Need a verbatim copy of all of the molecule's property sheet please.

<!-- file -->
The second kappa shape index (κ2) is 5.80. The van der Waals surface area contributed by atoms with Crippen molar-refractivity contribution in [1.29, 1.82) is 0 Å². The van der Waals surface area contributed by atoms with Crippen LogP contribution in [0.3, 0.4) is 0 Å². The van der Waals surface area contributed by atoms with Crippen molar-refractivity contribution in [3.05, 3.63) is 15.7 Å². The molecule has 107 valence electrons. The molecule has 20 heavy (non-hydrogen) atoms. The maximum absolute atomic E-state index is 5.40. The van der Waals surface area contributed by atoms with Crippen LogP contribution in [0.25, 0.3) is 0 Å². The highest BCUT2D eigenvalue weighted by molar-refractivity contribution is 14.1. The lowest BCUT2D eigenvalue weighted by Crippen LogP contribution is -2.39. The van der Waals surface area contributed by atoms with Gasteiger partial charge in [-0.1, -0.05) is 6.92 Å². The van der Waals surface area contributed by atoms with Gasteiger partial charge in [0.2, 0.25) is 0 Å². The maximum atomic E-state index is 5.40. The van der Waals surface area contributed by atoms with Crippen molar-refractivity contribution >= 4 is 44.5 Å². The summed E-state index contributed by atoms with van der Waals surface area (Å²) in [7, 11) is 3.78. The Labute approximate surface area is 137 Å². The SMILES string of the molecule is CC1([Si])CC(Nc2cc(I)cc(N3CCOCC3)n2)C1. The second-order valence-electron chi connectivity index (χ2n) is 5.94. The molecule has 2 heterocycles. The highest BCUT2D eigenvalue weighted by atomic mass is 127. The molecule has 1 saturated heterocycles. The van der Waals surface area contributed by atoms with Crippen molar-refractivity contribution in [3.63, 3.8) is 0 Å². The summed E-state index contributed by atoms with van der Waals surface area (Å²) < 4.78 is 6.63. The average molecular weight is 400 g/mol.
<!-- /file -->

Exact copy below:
The second kappa shape index (κ2) is 5.80. The van der Waals surface area contributed by atoms with Crippen molar-refractivity contribution in [1.29, 1.82) is 0 Å². The van der Waals surface area contributed by atoms with Crippen LogP contribution in [0.3, 0.4) is 0 Å². The van der Waals surface area contributed by atoms with Crippen molar-refractivity contribution in [3.05, 3.63) is 15.7 Å². The molecule has 107 valence electrons. The molecule has 20 heavy (non-hydrogen) atoms. The maximum absolute atomic E-state index is 5.40. The van der Waals surface area contributed by atoms with Crippen LogP contribution in [0.25, 0.3) is 0 Å². The highest BCUT2D eigenvalue weighted by molar-refractivity contribution is 14.1. The lowest BCUT2D eigenvalue weighted by Crippen LogP contribution is -2.39. The van der Waals surface area contributed by atoms with Gasteiger partial charge in [-0.1, -0.05) is 6.92 Å². The van der Waals surface area contributed by atoms with Gasteiger partial charge in [0.2, 0.25) is 0 Å². The maximum atomic E-state index is 5.40. The van der Waals surface area contributed by atoms with Crippen molar-refractivity contribution >= 4 is 44.5 Å². The summed E-state index contributed by atoms with van der Waals surface area (Å²) in [7, 11) is 3.78. The Labute approximate surface area is 137 Å². The SMILES string of the molecule is CC1([Si])CC(Nc2cc(I)cc(N3CCOCC3)n2)C1. The second-order valence-electron chi connectivity index (χ2n) is 5.94. The molecule has 2 heterocycles. The highest BCUT2D eigenvalue weighted by atomic mass is 127. The molecule has 1 saturated heterocycles. The van der Waals surface area contributed by atoms with Crippen molar-refractivity contribution in [3.63, 3.8) is 0 Å². The summed E-state index contributed by atoms with van der Waals surface area (Å²) < 4.78 is 6.63. The average molecular weight is 400 g/mol.